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Seasonal conditions and commodity prices see a lift in Queensland ag sentiment

Rabobank 5 mins read
Rabobank regional manager for Southern Queensland Brad James


Results at a glance:

  • Queensland producer confidence saw a significant lift in the second quarter of 2023.
  • Seasonal conditions and commodity prices are driving the optimistic outlook.
  • More QLD farmers are looking to increase their investment.


Optimism about seasonal conditions and commodity prices has seen confidence increase among Queensland primary producers in the second quarter of 2023.


The latest Rabobank Rural Confidence Survey, released today, found while farmer confidence was still in negative territory, overall farmer sentiment has increased from -30 per cent last quarter to -13 per cent this quarter with significantly fewer farmers expecting the agricultural economic conditions to decline in the coming 12 months (decreasing from 40 per cent in Q1 to 27 per cent in Q2). 


The number of farmers expecting business conditions to improve in the year ahead has increased to 15 per cent (previously 10 per cent). While those expecting conditions to remain the same stood at 57 per cent – up from 49 per cent last quarter.


For those Queensland producers expecting the agricultural economy to decline in the coming 12 months – the prospect of falling commodity prices (46 per cent, down from 59 per cent last quarter) remains the most cited concern. Apprehension amongst producers in the state has increased around dry seasonal conditions (29 per cent, up from 15 per cent in Q1) and concern about government intervention/policies has also increased (29 per cent, up from 13 per cent in Q1).


Higher interest rates are continuing to weigh on producers’ minds, cited by 25 per cent of those with a pessimistic outlook, a slight decrease from 27 per cent last quarter.


Rabobank regional manager for Southern Queensland Brad James said the “correction” of cattle prices this year has not been a shock to all Queensland producers – with an easing of record high prices being anticipated for some time by many. 


“The easing of cattle prices in 2023 will have contributed to suppressing confidence, but cattle prices are still reasonable – countered to some extent by growing input costs,” he said.


The number of Queensland beef producers expecting business conditions to decline in the year ahead has dropped from 40 per cent last quarter to 33 per cent this survey – while just nine per cent anticipating an improvement (similar to eight per cent with that view last quarter). Over half (56 per cent) of Queensland beef producers surveyed are expecting business conditions to remain unchanged.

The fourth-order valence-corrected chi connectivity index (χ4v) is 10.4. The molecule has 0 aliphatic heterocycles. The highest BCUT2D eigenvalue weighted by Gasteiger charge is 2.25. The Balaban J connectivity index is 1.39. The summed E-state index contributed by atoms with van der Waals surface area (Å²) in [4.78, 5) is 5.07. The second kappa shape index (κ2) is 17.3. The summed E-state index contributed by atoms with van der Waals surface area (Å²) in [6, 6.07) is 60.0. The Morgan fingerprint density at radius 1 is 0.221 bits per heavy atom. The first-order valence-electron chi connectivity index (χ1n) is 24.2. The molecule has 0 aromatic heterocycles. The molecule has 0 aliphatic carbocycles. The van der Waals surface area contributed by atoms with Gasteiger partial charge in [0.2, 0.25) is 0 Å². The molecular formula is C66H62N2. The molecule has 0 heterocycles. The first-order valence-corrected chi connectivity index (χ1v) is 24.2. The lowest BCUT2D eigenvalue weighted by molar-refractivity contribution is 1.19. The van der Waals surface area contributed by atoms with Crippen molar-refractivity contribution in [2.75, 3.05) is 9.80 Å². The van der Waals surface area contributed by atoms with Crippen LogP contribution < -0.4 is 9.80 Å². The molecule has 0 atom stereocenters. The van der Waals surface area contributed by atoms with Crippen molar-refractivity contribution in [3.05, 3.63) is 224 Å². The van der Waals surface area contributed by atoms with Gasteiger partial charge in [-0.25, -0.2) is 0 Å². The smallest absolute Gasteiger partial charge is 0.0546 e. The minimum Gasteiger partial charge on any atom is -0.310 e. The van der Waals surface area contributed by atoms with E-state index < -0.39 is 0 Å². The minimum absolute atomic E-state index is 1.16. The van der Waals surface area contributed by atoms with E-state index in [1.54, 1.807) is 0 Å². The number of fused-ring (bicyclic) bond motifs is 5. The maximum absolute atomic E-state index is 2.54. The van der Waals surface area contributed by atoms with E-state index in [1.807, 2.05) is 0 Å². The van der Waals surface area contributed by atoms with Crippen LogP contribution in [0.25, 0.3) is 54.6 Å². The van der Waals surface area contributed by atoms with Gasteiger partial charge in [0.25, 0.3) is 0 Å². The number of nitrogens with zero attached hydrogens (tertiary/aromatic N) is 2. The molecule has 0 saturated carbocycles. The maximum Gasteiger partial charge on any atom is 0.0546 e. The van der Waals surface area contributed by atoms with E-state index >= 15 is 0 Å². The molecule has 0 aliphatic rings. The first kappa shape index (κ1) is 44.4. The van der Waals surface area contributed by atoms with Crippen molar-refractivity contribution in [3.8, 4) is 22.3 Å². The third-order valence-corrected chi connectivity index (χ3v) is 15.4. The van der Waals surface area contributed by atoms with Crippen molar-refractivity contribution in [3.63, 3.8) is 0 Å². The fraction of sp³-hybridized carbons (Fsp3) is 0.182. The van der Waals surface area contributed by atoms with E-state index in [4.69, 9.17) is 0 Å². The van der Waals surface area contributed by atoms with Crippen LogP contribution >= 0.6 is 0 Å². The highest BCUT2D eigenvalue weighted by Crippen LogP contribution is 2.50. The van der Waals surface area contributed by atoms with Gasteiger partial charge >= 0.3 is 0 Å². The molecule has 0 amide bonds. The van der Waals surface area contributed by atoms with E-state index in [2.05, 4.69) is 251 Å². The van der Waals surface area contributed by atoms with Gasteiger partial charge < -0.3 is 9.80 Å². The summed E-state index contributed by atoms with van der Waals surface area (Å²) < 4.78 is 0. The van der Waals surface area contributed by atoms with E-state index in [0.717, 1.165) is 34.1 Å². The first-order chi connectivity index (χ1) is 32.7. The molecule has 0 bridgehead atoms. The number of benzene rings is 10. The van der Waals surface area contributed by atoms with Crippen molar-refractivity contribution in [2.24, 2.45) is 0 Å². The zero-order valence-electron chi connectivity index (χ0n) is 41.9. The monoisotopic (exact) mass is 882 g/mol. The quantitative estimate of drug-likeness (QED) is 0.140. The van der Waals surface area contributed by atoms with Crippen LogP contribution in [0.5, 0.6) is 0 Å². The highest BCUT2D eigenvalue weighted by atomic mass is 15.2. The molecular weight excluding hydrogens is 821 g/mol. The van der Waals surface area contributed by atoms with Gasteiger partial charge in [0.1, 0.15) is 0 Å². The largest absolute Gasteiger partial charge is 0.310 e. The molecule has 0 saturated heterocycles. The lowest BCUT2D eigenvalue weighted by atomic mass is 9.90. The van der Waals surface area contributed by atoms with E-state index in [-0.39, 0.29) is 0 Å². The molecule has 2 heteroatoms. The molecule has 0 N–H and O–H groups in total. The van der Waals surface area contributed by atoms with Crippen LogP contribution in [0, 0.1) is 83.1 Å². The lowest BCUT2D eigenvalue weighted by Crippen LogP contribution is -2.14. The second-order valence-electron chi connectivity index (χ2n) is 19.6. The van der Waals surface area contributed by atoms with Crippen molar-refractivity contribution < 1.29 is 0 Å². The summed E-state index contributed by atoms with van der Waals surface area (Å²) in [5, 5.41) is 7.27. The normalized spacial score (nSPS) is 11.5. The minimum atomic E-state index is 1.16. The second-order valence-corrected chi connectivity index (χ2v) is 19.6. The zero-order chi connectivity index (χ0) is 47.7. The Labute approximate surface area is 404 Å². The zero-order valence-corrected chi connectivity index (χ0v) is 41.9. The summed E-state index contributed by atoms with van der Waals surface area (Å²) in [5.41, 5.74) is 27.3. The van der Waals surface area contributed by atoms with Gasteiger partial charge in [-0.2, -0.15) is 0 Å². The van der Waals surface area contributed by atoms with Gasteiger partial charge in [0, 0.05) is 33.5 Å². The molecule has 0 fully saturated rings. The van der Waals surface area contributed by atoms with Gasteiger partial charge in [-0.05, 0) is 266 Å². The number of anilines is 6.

Softening commodity prices was the chief concern reported by the state’s beef producers, followed by dry seasonal conditions.


Mr James said that the survey revealed confidence had picked up among the state’s grain growers, with 89 per cent of growers now believing economic conditions will stay the same or improve in the year ahead. “And rain in recent weeks has delivered a full soil moisture profile in many grain growing areas, setting growers up for the winter crop and for some the forthcoming summer crop,” he said.    


For Queensland grain growers, dry seasonal conditions, easing commodity prices and rising input costs were the biggest concerns reported by those anticipating agricultural economic conditions to decline in the coming year.


“Grain growers generally enjoyed a good early summer, but the rain did abate for some southern Queensland grain growing areas earlier this year,” Mr James said.


“However, there have been reports of some outstanding sorghum yields. Dry land cotton harvested around St George reflects some outstanding results – up to 14 to15 bales per hectare, whilst in some parts of the Darling Downs up to 10 or 11 bales per hectare. The Central Highlands have seen some outstanding yields also, in the range of 17-18 bales per hectare.”


This survey, completed last month, saw a significant ‘pivot’ in confidence among the state’s cotton growers – with the majority surveyed reporting an expectation that agricultural economic conditions will improve or stay the same in the next 12 months. This compared with 87 per cent of Queensland cotton producers believing the agricultural economy would decline in the year ahead when last surveyed.


“The recent rain across much of southern Queensland has topped up water storages, setting many cotton growers up for the year ahead,” Mr James said.